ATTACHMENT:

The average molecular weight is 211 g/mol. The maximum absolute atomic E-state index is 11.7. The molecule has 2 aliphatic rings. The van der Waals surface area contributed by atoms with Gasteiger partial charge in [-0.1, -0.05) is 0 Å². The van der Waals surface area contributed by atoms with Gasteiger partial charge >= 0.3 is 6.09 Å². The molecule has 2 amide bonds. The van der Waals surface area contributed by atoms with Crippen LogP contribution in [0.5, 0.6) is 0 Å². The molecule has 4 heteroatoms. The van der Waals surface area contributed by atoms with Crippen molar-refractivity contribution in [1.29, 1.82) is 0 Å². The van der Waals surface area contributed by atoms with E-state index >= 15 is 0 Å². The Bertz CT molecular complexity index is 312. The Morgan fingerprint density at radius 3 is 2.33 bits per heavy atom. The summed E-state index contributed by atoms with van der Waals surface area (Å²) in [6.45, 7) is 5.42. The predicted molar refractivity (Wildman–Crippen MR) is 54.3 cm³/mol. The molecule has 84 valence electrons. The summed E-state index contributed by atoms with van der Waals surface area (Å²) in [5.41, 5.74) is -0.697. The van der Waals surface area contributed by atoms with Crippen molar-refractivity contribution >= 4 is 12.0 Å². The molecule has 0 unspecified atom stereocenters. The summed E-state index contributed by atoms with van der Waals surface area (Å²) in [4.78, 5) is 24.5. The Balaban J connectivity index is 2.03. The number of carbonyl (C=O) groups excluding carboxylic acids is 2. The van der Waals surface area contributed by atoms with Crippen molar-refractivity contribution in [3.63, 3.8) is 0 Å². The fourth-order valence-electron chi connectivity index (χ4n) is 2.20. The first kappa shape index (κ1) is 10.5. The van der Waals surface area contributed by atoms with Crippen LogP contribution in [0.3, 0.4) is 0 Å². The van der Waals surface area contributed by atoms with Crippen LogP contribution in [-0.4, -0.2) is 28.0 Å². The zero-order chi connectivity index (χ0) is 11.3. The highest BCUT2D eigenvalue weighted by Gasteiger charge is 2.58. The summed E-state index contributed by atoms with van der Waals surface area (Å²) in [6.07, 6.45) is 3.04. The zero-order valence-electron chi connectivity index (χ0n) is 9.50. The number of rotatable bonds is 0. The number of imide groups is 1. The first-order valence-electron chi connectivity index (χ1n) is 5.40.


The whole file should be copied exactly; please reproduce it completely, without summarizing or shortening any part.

The average molecular weight is 211 g/mol. The maximum absolute atomic E-state index is 11.7. The molecule has 2 aliphatic rings. The van der Waals surface area contributed by atoms with Gasteiger partial charge in [-0.1, -0.05) is 0 Å². The van der Waals surface area contributed by atoms with Gasteiger partial charge >= 0.3 is 6.09 Å². The molecule has 2 amide bonds. The van der Waals surface area contributed by atoms with Crippen LogP contribution in [0.5, 0.6) is 0 Å². The molecule has 4 heteroatoms. The van der Waals surface area contributed by atoms with Crippen molar-refractivity contribution in [1.29, 1.82) is 0 Å². The van der Waals surface area contributed by atoms with E-state index >= 15 is 0 Å². The Bertz CT molecular complexity index is 312. The Morgan fingerprint density at radius 3 is 2.33 bits per heavy atom. The summed E-state index contributed by atoms with van der Waals surface area (Å²) in [6.45, 7) is 5.42. The predicted molar refractivity (Wildman–Crippen MR) is 54.3 cm³/mol. The molecule has 84 valence electrons. The summed E-state index contributed by atoms with van der Waals surface area (Å²) in [5.41, 5.74) is -0.697. The van der Waals surface area contributed by atoms with Crippen molar-refractivity contribution >= 4 is 12.0 Å². The molecule has 0 unspecified atom stereocenters. The summed E-state index contributed by atoms with van der Waals surface area (Å²) in [4.78, 5) is 24.5. The Balaban J connectivity index is 2.03. The number of carbonyl (C=O) groups excluding carboxylic acids is 2. The van der Waals surface area contributed by atoms with Crippen molar-refractivity contribution in [3.63, 3.8) is 0 Å². The fourth-order valence-electron chi connectivity index (χ4n) is 2.20. The first kappa shape index (κ1) is 10.5. The van der Waals surface area contributed by atoms with Crippen LogP contribution in [0.3, 0.4) is 0 Å². The van der Waals surface area contributed by atoms with Crippen LogP contribution in [-0.4, -0.2) is 28.0 Å². The zero-order chi connectivity index (χ0) is 11.3. The highest BCUT2D eigenvalue weighted by Gasteiger charge is 2.58. The summed E-state index contributed by atoms with van der Waals surface area (Å²) in [6.07, 6.45) is 3.04. The zero-order valence-electron chi connectivity index (χ0n) is 9.50. The number of rotatable bonds is 0. The number of imide groups is 1. The first-order valence-electron chi connectivity index (χ1n) is 5.40.